Most of us have figured out that the republican President Donald Trump cannot take a joke at his expense. This explains in part why he refuses to attend the annual White House correspondents‘ dinner.
This Trumped-up dinner and accompanying comedy roast, with remarks by the President followed by a featured comedian, has become an annual standard, where those present mingle with actors, models, and other celebrities like Andrea Mitchell and Wolf Blitzer.
The president’s last attempt to deliver some funny lines at an October 2016 Al Smith Dinner, held annually, was a complete dud. His jokes were Don Rickles’ mean to where he was met with open jeers.
As per the 4/28/17 New Yorker by Ian Crouch, we are reminded of the annual event in 2011 when the president did attend:
“The President may try to spin his strategic retreat as a minor victory, but it will be an empty one. If he were a Marvel superhero, or super-villain, a key point in Trump’s origin story would be the 2011 correspondents’ dinner, where President Obama’s lavish mockery of Trump’s political ambitions became, as the mythology now has it, the dark fuel for his eventual run for the Presidency. People in attendance noted Trump’s beet-red face, his locked jaw, his frozen slouch as Obama deftly skewered him, referring to him dismissively as “the Donald.” What greater thrill than to return triumphantly to the scene of his greatest public humiliation and deliver a few remarks from behind the Presidential seal? But even a night of gloating would require from Trump the kind of practical courage that he, until now, has failed to demonstrate. Instead, sensing a potential televised conflict, in which, for a time at least, he’d have to surrender the microphone to a hostile comedian, Trump ducked out, choosing instead to nurse his pride in the comfort of another campaign rally, playing to what comedians would call a friendly room.”
Here’s the rest of the story…
On April 9, 2018, Hayley Glatter of Boston News penned the following report, “A Harvard Student Said Trump Lawyer Michael Cohen Threatened Him” (“After the Harvard Lampoon humor magazine pranked then-candidate Donald Trump, the lawyer allegedly called up Harvard student Tom Waddick and said he would have him expelled.”)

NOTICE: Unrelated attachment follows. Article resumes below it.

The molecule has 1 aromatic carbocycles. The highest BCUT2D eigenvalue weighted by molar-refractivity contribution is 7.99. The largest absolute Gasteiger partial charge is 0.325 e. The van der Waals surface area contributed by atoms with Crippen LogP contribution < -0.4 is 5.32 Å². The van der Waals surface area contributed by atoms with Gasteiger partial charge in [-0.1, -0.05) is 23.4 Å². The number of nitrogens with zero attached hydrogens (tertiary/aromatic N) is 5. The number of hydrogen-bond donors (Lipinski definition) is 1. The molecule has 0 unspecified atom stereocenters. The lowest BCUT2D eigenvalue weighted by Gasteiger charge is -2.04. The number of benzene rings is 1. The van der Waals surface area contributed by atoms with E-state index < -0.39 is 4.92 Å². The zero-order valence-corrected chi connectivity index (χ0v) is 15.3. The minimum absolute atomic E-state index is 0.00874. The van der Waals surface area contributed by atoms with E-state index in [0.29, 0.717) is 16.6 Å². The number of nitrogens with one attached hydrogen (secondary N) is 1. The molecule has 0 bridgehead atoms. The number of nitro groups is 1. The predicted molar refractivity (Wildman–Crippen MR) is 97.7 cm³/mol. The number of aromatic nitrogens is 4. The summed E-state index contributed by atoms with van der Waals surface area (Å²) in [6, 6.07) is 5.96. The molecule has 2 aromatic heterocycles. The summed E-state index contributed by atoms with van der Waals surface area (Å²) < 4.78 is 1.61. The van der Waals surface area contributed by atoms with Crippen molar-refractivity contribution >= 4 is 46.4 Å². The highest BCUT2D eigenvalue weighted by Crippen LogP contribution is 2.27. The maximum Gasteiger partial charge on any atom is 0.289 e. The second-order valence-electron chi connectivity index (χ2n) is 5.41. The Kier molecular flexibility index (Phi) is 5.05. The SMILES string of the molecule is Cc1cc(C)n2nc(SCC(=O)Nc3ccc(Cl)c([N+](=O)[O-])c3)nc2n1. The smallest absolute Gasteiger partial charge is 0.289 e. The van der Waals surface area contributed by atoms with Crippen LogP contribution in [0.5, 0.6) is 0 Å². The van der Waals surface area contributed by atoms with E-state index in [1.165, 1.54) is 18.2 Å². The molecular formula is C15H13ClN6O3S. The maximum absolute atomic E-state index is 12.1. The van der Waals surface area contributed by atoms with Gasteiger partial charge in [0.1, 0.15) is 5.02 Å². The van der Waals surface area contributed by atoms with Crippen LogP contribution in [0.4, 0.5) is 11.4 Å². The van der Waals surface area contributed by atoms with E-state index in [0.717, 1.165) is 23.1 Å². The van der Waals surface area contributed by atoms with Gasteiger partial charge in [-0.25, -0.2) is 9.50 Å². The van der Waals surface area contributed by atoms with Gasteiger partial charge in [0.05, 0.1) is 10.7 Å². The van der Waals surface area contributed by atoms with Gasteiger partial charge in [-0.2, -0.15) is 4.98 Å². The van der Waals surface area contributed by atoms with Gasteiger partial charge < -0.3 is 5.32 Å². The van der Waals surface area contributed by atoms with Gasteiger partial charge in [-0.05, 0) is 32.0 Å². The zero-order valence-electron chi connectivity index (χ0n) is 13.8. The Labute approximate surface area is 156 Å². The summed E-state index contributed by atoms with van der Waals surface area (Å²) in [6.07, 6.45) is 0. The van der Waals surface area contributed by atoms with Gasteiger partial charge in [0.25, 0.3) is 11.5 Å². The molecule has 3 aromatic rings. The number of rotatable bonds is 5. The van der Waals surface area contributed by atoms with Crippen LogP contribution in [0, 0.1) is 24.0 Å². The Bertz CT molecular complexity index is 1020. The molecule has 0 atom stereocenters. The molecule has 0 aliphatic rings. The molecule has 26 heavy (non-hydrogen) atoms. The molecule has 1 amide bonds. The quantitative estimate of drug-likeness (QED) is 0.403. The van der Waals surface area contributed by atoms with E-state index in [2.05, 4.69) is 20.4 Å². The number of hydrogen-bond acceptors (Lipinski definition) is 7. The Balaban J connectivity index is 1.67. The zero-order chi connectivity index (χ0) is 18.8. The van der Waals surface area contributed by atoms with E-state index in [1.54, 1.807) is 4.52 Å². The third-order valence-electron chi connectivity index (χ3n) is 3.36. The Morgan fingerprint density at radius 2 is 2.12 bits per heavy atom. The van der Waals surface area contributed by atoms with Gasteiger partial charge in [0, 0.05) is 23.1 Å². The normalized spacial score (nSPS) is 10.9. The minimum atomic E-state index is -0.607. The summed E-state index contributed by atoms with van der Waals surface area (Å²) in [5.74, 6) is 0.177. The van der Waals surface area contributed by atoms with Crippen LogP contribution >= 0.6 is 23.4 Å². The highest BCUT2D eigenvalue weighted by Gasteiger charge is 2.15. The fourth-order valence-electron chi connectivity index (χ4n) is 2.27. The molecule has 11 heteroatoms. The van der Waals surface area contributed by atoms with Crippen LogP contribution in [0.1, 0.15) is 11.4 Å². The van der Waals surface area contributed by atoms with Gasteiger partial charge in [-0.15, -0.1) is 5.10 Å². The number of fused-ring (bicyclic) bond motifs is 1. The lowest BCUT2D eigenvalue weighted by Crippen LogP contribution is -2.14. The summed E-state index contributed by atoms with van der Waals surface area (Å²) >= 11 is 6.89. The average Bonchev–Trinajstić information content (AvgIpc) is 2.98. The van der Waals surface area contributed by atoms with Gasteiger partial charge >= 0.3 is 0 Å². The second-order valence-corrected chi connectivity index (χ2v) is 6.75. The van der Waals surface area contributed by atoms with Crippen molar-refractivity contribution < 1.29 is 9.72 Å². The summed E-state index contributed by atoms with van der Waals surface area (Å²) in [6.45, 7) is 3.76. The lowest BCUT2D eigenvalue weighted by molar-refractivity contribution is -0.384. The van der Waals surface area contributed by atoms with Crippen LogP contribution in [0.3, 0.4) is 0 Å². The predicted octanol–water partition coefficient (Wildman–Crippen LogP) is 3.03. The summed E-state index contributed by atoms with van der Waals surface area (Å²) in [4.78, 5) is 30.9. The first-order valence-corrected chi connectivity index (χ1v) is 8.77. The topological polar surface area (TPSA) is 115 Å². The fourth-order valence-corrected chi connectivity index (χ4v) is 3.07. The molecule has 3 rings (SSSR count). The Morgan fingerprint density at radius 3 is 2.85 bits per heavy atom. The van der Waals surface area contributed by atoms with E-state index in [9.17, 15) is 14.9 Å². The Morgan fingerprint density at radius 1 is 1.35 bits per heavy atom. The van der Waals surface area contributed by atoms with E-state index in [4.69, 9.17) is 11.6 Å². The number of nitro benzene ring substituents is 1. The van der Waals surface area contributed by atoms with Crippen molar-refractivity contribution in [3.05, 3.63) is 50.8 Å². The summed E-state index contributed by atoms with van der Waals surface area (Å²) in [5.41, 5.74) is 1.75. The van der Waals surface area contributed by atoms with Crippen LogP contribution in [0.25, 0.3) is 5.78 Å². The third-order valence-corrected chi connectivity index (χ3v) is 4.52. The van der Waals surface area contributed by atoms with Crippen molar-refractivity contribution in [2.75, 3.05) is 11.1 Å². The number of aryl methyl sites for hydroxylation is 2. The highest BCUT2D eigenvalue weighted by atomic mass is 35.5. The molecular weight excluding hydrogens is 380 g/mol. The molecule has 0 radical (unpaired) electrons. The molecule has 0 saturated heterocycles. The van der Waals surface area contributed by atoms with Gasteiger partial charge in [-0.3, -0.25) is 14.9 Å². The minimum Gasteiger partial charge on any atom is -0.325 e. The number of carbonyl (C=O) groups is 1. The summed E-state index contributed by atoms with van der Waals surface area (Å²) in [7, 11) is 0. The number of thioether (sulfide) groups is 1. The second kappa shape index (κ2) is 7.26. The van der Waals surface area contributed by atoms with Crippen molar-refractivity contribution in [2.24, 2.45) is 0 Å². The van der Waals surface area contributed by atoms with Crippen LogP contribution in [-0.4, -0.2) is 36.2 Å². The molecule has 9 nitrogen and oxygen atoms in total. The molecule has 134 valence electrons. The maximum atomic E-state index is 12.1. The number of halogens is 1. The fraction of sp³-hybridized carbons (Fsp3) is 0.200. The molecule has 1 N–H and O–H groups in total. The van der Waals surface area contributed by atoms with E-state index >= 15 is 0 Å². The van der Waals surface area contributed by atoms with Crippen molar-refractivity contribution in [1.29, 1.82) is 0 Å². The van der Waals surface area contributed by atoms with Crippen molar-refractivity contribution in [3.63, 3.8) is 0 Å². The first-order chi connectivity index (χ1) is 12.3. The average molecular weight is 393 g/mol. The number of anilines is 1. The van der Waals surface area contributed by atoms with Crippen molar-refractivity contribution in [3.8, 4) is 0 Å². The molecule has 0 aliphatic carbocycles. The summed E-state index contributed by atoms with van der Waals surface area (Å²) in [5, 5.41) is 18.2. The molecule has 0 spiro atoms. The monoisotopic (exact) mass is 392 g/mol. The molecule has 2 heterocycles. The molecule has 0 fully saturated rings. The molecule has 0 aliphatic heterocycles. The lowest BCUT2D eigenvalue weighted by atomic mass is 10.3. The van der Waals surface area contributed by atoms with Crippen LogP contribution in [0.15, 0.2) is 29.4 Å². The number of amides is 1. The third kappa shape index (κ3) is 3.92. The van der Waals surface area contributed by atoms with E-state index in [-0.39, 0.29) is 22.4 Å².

“Stormy Daniels and a staffer at the Harvard Lampoon allegedly have something in common: a threat from President Trump’s lawyer, Michael Cohen.”
“After pulling off an epic prank on then-candidate Trump during the summer of 2015, Tom Waddick, a Harvard senior and member of the historic comedy magazine (Harvard Lampoon), told 60 Minutes in an episode that aired Sunday (4/8/17) he ended up on the receiving end of a fiery call from Cohen.”
“It all started when the Lampoon broke into the offices of the Harvard Crimson and made off with the paper’s famed president’s chair. Staffers then reached out the nascent Trump campaign and—posing as the Crimson—offered the candidate the paper’s endorsement. Team Trump, Waddick said, was keen on the idea, so Lampoon staffers lugged the heavy president’s chair to Trump Tower in Manhattan. After a bit of chit chat, Trump posed for a thumbs-up photo with the group of students, whom he still thought represented the Crimson.”
“But a few days later, Waddick told 60 Minutes, the Trump campaign unraveled the prank. The team was less than thrilled with the Lampoon staffers, and Cohen made sure Waddick knew of his discontent.”
“He says, you know, ‘I’m gonna come up to Harvard. You’re all gonna get expelled. If this photo gets out you’ll be outta that school faster than you know it. I can be up there tomorrow,” Waddick told 60 Minutes.”
Occasionally the Lampoon pulls off an epic prank. Current senior Tom Waddick may have set a new standard by tricking candidate Donald Trump to sit in a chair stolen from student newspaper–and frequent target–The Harvard Crimson. The ruse? The Crimson endorsed Mr. Trump.
“The Lampoon—which counts William Randolph Hearst, Conan O’Brien, and B.J. Novak among its alumni—published its fake Trump endorsement on the website thecrimson.co in July 2015, according to the Crimson, thumbs-up photo and all.”
As per a 4/9/18 Boston Globe report by J.D. Capelouto, “When the Lampoon eventually published its fake endorsement in July 2015 to a Crimson parody site, thecrimson.co, it went viral for the clever ruse on both Trump and its on-campus rival. The parody site has since become unavailable.”
“Waddick also told “60 Minutes” what it was like taking the now-iconic Trump photo.”
“While we were there they had sort of hairspray and combed it over and stuff. And he said, ‘People don’t think my hair is real, but you can all testify this is very real.’” Waddick said. “. . . So he said, ‘Everyone do the thumbs up,’ so we’re all doing his sort of signature thumbs up around him. And I was just like, ‘We got it.’”
“The Crimson published a story about the Lampoon’s prank in August 2015, reporting that the prestigious student newspaper’s staff were unaware of the joke until Trump’s campaign reached out to talk about the piece — at which point the campaign was told the Crimson had not authorized any such editorial.”